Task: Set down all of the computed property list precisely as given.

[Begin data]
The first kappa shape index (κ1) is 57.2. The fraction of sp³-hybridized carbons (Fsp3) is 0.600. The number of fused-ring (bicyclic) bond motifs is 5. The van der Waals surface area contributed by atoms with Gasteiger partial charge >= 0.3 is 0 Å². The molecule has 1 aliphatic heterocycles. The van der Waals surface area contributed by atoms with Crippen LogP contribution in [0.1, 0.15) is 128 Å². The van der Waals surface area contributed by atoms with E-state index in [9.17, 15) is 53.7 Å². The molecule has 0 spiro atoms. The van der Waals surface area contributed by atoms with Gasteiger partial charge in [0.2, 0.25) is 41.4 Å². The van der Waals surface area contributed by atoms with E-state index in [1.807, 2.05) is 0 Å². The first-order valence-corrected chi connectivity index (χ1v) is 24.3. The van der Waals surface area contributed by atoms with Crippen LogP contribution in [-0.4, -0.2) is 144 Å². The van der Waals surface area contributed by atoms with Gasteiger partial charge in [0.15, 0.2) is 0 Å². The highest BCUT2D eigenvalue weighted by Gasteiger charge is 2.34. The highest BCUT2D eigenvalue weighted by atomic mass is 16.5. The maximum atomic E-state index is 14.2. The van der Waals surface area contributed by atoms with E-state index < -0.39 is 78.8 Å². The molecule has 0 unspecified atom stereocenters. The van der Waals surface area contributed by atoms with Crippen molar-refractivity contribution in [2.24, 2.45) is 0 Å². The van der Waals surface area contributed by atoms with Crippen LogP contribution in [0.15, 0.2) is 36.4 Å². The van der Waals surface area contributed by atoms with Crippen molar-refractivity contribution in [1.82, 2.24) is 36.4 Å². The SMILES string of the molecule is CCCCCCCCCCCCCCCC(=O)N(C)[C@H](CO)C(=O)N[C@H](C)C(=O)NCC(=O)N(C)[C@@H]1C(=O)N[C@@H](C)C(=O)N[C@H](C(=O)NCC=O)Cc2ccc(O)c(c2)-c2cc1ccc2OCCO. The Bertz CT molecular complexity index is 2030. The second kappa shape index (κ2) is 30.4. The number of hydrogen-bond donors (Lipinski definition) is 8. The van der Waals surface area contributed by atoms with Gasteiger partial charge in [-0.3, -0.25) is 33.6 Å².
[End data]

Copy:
The first kappa shape index (κ1) is 57.2. The fraction of sp³-hybridized carbons (Fsp3) is 0.600. The number of fused-ring (bicyclic) bond motifs is 5. The van der Waals surface area contributed by atoms with Gasteiger partial charge >= 0.3 is 0 Å². The molecule has 1 aliphatic heterocycles. The van der Waals surface area contributed by atoms with Crippen LogP contribution in [0.1, 0.15) is 128 Å². The van der Waals surface area contributed by atoms with E-state index in [9.17, 15) is 53.7 Å². The molecule has 0 spiro atoms. The van der Waals surface area contributed by atoms with Gasteiger partial charge in [0.2, 0.25) is 41.4 Å². The van der Waals surface area contributed by atoms with E-state index in [1.807, 2.05) is 0 Å². The first-order valence-corrected chi connectivity index (χ1v) is 24.3. The van der Waals surface area contributed by atoms with Crippen LogP contribution in [-0.4, -0.2) is 144 Å². The van der Waals surface area contributed by atoms with Gasteiger partial charge in [0.15, 0.2) is 0 Å². The highest BCUT2D eigenvalue weighted by Gasteiger charge is 2.34. The highest BCUT2D eigenvalue weighted by atomic mass is 16.5. The maximum atomic E-state index is 14.2. The van der Waals surface area contributed by atoms with E-state index < -0.39 is 78.8 Å². The molecule has 0 unspecified atom stereocenters. The van der Waals surface area contributed by atoms with Crippen molar-refractivity contribution in [2.24, 2.45) is 0 Å². The van der Waals surface area contributed by atoms with Crippen LogP contribution in [0.15, 0.2) is 36.4 Å². The van der Waals surface area contributed by atoms with Crippen molar-refractivity contribution in [1.82, 2.24) is 36.4 Å². The SMILES string of the molecule is CCCCCCCCCCCCCCCC(=O)N(C)[C@H](CO)C(=O)N[C@H](C)C(=O)NCC(=O)N(C)[C@@H]1C(=O)N[C@@H](C)C(=O)N[C@H](C(=O)NCC=O)Cc2ccc(O)c(c2)-c2cc1ccc2OCCO. The Bertz CT molecular complexity index is 2030. The second kappa shape index (κ2) is 30.4. The number of hydrogen-bond donors (Lipinski definition) is 8. The van der Waals surface area contributed by atoms with Gasteiger partial charge in [-0.3, -0.25) is 33.6 Å².